Soprano  2.7.56
Soprano Howto

Soprano includes

Using Soprano in your own project is pretty straight forward. Soprano provides includes for all classes and enumerations. Using a Soprano class like Statement is as simple as including

 #include <Soprano/Statement>

For an easy start one can simply include the Soprano header which pulls in all classes. The following code shows a simple example of a Soprano application which creates a new Model, adds a Statement, and lists it.

 #include <Soprano/Soprano>
 #include <QDebug>

 int main( int argc, char** argv )
 {
     Soprano::Model* model = Soprano::createModel();
     model->addStatement( QUrl( "http://mysite.org/data#A"),
                          Soprano::Vocabulary::RDFS::label(),
                          Soprano::LiteralValue( "A test resource" ) );
     Soprano::StatementIterator it = model->listStatements();
     while( it.next() )
         qDebug() << *it;
 }

Soprano in the Build System

Integrating Soprano into your own build system is rather simple. Soprano provides a set of libraries and one include path. The libraries are:

A PkgConfig description is provided for the core library and can be used as described in the following.

Using qmake with Soprano

Soprano provides pkg-config integration which allows to build the above example using qmake. The following pro file looks for Soprano includes and libs via pkg-config and builds the application sopranotest.

 TEMPLATE = app
 SOURCES += main.cpp
 TARGET = sopranotest
 CONFIG += qt link_pkgconfig
 PKGCONFIG += soprano

Using CMake with Soprano

Using cmake is simple. Find required packages Qt4 and PkgConfig, look for Soprano via PkgConfig and link to both Soprano and QtCore:

 find_package(PkgConfig REQUIRED)
 find_package(Qt4 REQUIRED)
 pkg_search_module(Soprano REQUIRED soprano)
 include_directories(${Soprano_INCLUDE_DIRS} ${QT_INCLUDE_DIR})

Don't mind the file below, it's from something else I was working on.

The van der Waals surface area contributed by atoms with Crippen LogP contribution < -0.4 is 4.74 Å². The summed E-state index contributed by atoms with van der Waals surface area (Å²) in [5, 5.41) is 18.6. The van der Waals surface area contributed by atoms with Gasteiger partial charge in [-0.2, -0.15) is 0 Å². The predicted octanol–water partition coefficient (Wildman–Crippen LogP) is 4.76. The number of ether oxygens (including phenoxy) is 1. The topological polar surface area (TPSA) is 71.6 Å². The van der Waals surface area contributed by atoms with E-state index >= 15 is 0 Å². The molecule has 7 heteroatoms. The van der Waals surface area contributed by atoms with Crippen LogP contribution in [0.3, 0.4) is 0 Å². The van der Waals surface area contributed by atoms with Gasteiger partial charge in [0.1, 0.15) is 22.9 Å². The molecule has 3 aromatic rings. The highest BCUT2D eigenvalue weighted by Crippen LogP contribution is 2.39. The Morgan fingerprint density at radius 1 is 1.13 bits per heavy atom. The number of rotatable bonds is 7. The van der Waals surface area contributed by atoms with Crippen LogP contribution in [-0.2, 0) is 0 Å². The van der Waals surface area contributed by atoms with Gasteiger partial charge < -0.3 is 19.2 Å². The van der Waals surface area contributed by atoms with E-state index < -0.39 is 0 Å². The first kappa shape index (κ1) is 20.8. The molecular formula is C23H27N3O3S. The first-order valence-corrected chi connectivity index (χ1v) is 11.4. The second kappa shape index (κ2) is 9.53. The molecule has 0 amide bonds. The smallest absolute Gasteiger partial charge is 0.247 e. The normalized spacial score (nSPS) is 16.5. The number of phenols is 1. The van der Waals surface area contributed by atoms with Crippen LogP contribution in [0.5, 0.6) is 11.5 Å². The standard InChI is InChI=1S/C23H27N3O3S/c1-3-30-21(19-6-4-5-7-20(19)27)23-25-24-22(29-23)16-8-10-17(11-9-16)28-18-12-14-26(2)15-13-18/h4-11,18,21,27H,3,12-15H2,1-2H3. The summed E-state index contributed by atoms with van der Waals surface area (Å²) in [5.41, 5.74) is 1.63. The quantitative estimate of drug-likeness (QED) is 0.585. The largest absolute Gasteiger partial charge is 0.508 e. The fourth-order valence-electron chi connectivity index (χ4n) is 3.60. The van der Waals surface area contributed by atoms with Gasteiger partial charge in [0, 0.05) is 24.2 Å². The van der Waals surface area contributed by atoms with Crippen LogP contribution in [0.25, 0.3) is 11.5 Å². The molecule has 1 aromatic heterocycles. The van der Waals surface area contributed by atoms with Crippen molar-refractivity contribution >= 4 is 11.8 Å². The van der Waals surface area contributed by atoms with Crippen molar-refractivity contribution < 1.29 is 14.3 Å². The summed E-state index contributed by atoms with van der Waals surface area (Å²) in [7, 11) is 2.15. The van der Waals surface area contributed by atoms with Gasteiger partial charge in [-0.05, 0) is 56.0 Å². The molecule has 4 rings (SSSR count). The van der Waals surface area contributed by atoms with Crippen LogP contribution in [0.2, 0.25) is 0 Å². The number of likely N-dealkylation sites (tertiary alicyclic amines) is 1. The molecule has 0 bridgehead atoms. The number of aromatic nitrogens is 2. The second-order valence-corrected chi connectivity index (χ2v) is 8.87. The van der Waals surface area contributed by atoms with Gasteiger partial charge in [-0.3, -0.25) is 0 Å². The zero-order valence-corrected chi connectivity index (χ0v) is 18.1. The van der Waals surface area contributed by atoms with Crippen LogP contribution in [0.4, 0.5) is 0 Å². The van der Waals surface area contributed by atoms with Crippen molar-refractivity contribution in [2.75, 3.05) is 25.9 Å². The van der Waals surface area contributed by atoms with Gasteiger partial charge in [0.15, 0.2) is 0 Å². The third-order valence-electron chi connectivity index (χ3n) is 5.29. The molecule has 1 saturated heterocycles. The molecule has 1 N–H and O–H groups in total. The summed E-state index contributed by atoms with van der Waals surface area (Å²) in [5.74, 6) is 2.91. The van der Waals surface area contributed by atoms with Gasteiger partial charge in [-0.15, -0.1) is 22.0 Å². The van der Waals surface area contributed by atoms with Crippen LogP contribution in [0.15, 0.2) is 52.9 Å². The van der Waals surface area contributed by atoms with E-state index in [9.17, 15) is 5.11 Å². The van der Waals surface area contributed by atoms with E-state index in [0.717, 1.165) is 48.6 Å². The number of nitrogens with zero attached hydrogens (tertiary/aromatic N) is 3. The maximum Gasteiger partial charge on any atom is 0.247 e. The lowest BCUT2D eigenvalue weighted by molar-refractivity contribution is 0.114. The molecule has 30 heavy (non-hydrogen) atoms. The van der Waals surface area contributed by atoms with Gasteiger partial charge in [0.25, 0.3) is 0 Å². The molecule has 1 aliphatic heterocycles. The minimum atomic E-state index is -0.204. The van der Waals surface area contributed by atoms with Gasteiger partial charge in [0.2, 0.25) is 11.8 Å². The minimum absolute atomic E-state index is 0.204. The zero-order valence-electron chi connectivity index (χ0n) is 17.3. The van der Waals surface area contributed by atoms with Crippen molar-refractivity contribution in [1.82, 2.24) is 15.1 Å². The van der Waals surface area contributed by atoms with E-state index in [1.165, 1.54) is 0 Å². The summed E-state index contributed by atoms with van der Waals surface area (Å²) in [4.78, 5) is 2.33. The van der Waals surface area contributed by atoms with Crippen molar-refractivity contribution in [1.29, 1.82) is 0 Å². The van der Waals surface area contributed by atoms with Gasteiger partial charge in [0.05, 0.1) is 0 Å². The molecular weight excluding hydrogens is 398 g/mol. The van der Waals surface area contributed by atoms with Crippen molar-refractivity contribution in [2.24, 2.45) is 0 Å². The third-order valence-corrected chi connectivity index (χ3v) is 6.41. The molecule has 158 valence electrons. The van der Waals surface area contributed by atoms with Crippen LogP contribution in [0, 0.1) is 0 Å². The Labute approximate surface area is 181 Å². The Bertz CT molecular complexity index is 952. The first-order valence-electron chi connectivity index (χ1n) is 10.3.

add_executable(sopranotest main.cpp)
 target_link_libraries(sopranotest ${Soprano_LIBRARIES} ${QT_QTCORE_LIBRARY})
Warning:
PkgConfig is not available on Windows. For platform independent development use a typical cmake module like KDE's FindSoprano.cmake.

Some CMake Magic

Soprano provides the simple onto2vocabularyclass tool which can generate convenience namespaces such as Soprano::Vocabulary::RDF from ontology files. With CMake it is very simple to generate these namespaces on-the-fly instead of packaging the generated files by using the SopranoAddOntology macro provided by Soprano:

 soprano_add_ontology(SOURCES
                      ONTOLOGY_FILE
                      ONTOLOGY_NAME
                      NAMESPACE
                      ENCODING
                      [VISIBLITY VISIBILITY_NAME])

Imagine one's code contains an ontology description in rdf+xml format named Foo (Foo Object Ontology) and you want to make its classes and properties accessible in the MyStuff::Foo namespace. One simply includes the cmake macro provided by Soprano:

 include(SopranoAddOntology)

And then uses it to add the generated files to the sources:

 soprano_add_ontology(foo_SOURCES ${CMAKE_CURRENT_BINARY_DIR}/foo.rdfs "FOO" "Vocabulary" "rdfxml")

This will add a command to generate files foo.h and foo.cpp at build time and add the latter to the sources foo_SOURCES. The generated namespace will be named Vocabulary::FOO. It is optionally possible to make the namespace public API and export it by adding the VISIBILITY keyword:

 soprano_add_ontology(foo_SOURCES ${CMAKE_CURRENT_BINARY_DIR}/foo.rdfs "FOO" "Vocabulary" "rdfxml" VISIBILITY "foo")